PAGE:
The first section of the Missionary Handbook reinforces the sacred nature of your calling. As a missionary, you have been called of God by a prophet and set apart to represent the Lord Jesus Christ and His Church. Your purpose as a missionary is to “invite others to come unto Christ by helping them receive the restored gospel through faith in Jesus Christ and His Atonement, repentance, baptism, receiving the gift of the Holy Ghost, and enduring to the end” (Preach My Gospel, p. 1). How great is your calling! You will be a successful missionary as you internalize this purpose and more fully understand and fulfill your calling.

Missionary Conduct

Brigham Young once said to missionaries, “Let your minds be centered on your missions.” The mission rules help you to do that. As a missionary, you should conduct yourself at all times in such a way that everyone who sees you will recognize you as a representative of Jesus Christ.

  • Language: “Let no corrupt communication proceed out of your mouth, but that which is good to the use of edifying, that it may minister grace unto the hearers” (Ephesians 4:29). As a missionary, you should avoid slang and inappropriately casual language, even in your apartment with your companion. Refined, dignified language will identify you as a servant of the Lord.  You should refer to other missionaries as “Elder” or “Sister” and their surnames, not by their first names, nicknames, or surnames alone.
  • Dress and Grooming: A missionary’s appearance is often the first message others receive, and it should support what you say. Therefore, you will be expected to wear conservative, professional clothing that is consistent with your sacred calling. Be neat and clean. Never allow your appearance or your behavior to draw attention away from your message or your calling.
  • Schedule: Time is one of the most precious resources Heavenly Father has given you. This period when you are able to serve the Lord with all your time is extremely short. Use it fully and wisely, and follow the Missionary Schedule.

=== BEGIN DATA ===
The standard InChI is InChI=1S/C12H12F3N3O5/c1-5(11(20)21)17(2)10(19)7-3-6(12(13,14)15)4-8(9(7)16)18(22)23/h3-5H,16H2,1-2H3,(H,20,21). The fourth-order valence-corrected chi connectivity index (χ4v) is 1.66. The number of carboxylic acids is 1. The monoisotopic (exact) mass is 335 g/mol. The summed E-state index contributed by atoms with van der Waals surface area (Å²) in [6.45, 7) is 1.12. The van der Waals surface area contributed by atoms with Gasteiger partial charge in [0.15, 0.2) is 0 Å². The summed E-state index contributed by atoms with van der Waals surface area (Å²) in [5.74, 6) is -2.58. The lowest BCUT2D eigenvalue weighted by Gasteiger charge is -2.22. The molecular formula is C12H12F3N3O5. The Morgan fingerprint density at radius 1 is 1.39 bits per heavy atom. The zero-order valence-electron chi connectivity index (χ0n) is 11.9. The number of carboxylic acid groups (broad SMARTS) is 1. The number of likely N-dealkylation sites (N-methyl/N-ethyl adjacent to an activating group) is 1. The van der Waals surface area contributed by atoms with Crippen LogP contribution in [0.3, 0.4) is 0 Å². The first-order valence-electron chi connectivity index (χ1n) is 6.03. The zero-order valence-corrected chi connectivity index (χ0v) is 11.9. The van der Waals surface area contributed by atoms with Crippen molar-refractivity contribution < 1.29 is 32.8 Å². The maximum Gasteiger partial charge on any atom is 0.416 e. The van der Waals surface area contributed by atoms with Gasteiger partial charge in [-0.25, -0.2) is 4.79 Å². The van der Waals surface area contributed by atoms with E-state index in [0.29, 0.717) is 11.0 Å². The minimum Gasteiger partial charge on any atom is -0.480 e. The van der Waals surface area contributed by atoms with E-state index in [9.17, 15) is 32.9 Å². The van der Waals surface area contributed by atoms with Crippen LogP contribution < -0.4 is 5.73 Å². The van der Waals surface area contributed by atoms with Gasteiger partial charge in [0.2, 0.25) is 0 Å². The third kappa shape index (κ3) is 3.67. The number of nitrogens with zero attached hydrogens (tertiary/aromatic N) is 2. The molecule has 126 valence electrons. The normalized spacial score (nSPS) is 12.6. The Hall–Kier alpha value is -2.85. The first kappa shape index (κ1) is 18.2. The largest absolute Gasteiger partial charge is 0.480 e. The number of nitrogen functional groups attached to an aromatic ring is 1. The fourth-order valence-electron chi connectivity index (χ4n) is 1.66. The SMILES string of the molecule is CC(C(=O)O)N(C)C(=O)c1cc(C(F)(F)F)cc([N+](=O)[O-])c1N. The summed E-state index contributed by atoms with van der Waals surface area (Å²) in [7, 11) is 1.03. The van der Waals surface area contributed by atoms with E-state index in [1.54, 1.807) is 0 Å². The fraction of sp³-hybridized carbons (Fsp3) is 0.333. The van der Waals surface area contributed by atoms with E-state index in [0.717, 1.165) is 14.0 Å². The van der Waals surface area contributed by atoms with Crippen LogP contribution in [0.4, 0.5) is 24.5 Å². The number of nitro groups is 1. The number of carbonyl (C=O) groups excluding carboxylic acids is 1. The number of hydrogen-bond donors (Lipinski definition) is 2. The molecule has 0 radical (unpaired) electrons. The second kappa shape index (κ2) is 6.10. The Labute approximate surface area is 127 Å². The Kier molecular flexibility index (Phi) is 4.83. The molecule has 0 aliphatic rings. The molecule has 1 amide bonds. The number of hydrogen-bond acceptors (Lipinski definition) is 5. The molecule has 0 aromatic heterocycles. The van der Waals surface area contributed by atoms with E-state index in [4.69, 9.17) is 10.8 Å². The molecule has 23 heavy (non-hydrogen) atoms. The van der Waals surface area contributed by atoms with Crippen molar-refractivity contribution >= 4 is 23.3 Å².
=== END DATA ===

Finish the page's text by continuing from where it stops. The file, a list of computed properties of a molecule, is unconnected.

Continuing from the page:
• Study: “Treasure up in your minds continually the words of life, and it shall be given you in the very hour that portion that shall be meted unto every man” (D&C 84:85). Follow the guidelines for personal and companion study each morning. Focus your study on the scriptures and the approved missionary reading list. If you are learning a new language, study it throughout your mission to improve your communication skills.
  • Preparation Day: Use preparation day to take care of personal needs, such as writing to your family, washing clothes, getting a haircut, cleaning your apartment, shopping, and washing your car. P-day ends by 6:00 p.m after which you should proselyte until the end of the evening.
  • Communicating with Family: Write to your family each week on preparation day and share your spiritual experiences. If approved in your mission, this can do this over email. You are allowed to call your parents twice a year, on Christmas and Mother’s Day. Visits from family members, friends, and acquaintances are against Church policy.
  • Entertainment: To keep your focus on the Lord and the missionary work, you should avoid worldly entertainment. You should not watch television, go to movies, listen to the radio, or use the Internet (except to communicate with your family or mission president). You may only listen to music that is consistent with the sacred spirit of your calling.
  • Law of Chastity: You are expected to strictly obey the law of chastity, which forbids sexual relationships of any kind outside of marriage between husband and wife. Always be with your companion and this will help protect you.
  • Your Companion: “Ye shall go forth in the power of my Spirit, preaching my gospel, two by two, in my name, lifting up your voices as with the sound of a trump” (D&C 42:6). It is extremely important that you stay with your companion at all times. This is the pattern established by the Lord.  The testimonies of two companions support each other in bearing witness of the truth. The only times you should be separated from your assigned companion is when you are in the bathroom.
  • Relationships with the Opposite Sex: Never be alone with, flirt with, or associate in any other inappropriate way with someone of the opposite sex. You and your companion should not visit or accept rides from individuals of the  opposite sex unless another responsible adult of your own sex is also present.
  • Community Service: “When ye are in the service of your fellow beings ye are only in the service of your God” (Mosiah 2:17). You should look for opportunities to serve those around you—investigators, Church members, your companion, and the people you meet. You should seek opportunities for service projects in the community each week. Although you should serve out of a sincere desire to help others, look for teaching opportunities that arise from your service.